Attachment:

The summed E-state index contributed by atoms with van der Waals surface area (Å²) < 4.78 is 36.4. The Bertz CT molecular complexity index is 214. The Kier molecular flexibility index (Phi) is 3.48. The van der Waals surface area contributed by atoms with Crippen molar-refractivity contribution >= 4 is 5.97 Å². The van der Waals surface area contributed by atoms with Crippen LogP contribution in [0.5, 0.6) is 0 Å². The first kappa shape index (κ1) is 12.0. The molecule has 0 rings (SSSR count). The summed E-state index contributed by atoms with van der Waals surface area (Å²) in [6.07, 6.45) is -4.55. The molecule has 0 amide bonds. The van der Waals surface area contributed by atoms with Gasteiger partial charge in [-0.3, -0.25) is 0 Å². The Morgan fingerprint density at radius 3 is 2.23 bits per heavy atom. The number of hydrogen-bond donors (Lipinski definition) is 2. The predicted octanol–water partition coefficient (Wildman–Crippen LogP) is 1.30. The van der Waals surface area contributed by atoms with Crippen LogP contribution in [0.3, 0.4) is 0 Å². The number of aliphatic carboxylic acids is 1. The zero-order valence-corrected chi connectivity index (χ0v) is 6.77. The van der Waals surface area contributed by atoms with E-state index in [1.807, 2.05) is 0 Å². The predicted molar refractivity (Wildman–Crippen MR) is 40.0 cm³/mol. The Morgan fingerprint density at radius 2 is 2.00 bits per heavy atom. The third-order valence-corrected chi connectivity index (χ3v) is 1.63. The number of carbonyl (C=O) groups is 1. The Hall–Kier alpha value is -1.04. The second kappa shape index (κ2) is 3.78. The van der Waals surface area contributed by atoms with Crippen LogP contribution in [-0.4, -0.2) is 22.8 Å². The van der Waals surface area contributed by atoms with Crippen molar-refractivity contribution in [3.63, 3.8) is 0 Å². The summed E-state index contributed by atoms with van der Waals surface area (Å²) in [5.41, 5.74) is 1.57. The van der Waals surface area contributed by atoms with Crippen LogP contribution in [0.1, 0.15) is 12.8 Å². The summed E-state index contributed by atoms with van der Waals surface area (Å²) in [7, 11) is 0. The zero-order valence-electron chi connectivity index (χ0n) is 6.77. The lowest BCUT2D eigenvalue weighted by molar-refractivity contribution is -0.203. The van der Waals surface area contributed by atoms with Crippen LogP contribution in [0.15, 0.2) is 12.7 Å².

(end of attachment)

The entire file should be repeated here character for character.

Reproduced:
The summed E-state index contributed by atoms with van der Waals surface area (Å²) < 4.78 is 36.4. The Bertz CT molecular complexity index is 214. The Kier molecular flexibility index (Phi) is 3.48. The van der Waals surface area contributed by atoms with Crippen molar-refractivity contribution >= 4 is 5.97 Å². The van der Waals surface area contributed by atoms with Crippen LogP contribution in [0.5, 0.6) is 0 Å². The first kappa shape index (κ1) is 12.0. The molecule has 0 rings (SSSR count). The summed E-state index contributed by atoms with van der Waals surface area (Å²) in [6.07, 6.45) is -4.55. The molecule has 0 amide bonds. The van der Waals surface area contributed by atoms with Gasteiger partial charge in [-0.3, -0.25) is 0 Å². The Morgan fingerprint density at radius 3 is 2.23 bits per heavy atom. The number of hydrogen-bond donors (Lipinski definition) is 2. The predicted octanol–water partition coefficient (Wildman–Crippen LogP) is 1.30. The van der Waals surface area contributed by atoms with Crippen LogP contribution in [0.3, 0.4) is 0 Å². The number of aliphatic carboxylic acids is 1. The zero-order valence-corrected chi connectivity index (χ0v) is 6.77. The van der Waals surface area contributed by atoms with E-state index in [1.807, 2.05) is 0 Å². The predicted molar refractivity (Wildman–Crippen MR) is 40.0 cm³/mol. The Morgan fingerprint density at radius 2 is 2.00 bits per heavy atom. The third-order valence-corrected chi connectivity index (χ3v) is 1.63. The number of carbonyl (C=O) groups is 1. The Hall–Kier alpha value is -1.04. The second kappa shape index (κ2) is 3.78. The van der Waals surface area contributed by atoms with Crippen LogP contribution in [-0.4, -0.2) is 22.8 Å². The van der Waals surface area contributed by atoms with Crippen molar-refractivity contribution in [3.63, 3.8) is 0 Å². The summed E-state index contributed by atoms with van der Waals surface area (Å²) in [5.41, 5.74) is 1.57. The van der Waals surface area contributed by atoms with Crippen LogP contribution in [0.1, 0.15) is 12.8 Å². The summed E-state index contributed by atoms with van der Waals surface area (Å²) in [7, 11) is 0. The zero-order valence-electron chi connectivity index (χ0n) is 6.77. The lowest BCUT2D eigenvalue weighted by molar-refractivity contribution is -0.203. The van der Waals surface area contributed by atoms with Crippen LogP contribution in [0.15, 0.2) is 12.7 Å².